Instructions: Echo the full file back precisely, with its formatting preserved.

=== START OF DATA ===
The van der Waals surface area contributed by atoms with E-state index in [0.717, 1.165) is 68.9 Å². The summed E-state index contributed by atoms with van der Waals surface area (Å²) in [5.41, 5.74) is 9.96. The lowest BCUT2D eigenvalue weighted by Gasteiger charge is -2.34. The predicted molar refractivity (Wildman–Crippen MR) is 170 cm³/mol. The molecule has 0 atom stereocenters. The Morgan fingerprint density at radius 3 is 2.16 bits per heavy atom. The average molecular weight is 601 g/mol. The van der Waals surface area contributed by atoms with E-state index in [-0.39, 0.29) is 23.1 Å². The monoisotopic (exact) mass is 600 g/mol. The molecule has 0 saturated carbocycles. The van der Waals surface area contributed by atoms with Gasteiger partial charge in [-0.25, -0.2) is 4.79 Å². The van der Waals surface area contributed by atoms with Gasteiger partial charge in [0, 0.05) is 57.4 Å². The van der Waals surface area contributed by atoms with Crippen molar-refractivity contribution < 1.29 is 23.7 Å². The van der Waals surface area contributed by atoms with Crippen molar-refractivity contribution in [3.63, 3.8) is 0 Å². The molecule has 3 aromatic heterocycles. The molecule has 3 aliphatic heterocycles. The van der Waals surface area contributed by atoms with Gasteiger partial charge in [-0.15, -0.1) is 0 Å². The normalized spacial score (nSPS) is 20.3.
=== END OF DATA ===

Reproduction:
The van der Waals surface area contributed by atoms with E-state index in [0.717, 1.165) is 68.9 Å². The summed E-state index contributed by atoms with van der Waals surface area (Å²) in [5.41, 5.74) is 9.96. The lowest BCUT2D eigenvalue weighted by Gasteiger charge is -2.34. The predicted molar refractivity (Wildman–Crippen MR) is 170 cm³/mol. The molecule has 0 atom stereocenters. The Morgan fingerprint density at radius 3 is 2.16 bits per heavy atom. The average molecular weight is 601 g/mol. The van der Waals surface area contributed by atoms with E-state index in [-0.39, 0.29) is 23.1 Å². The monoisotopic (exact) mass is 600 g/mol. The molecule has 0 saturated carbocycles. The van der Waals surface area contributed by atoms with Gasteiger partial charge in [-0.25, -0.2) is 4.79 Å². The van der Waals surface area contributed by atoms with Gasteiger partial charge in [0, 0.05) is 57.4 Å². The van der Waals surface area contributed by atoms with Crippen molar-refractivity contribution < 1.29 is 23.7 Å². The van der Waals surface area contributed by atoms with Crippen molar-refractivity contribution in [3.63, 3.8) is 0 Å². The molecule has 3 aromatic heterocycles. The molecule has 3 aliphatic heterocycles. The van der Waals surface area contributed by atoms with Gasteiger partial charge in [-0.15, -0.1) is 0 Å². The normalized spacial score (nSPS) is 20.3.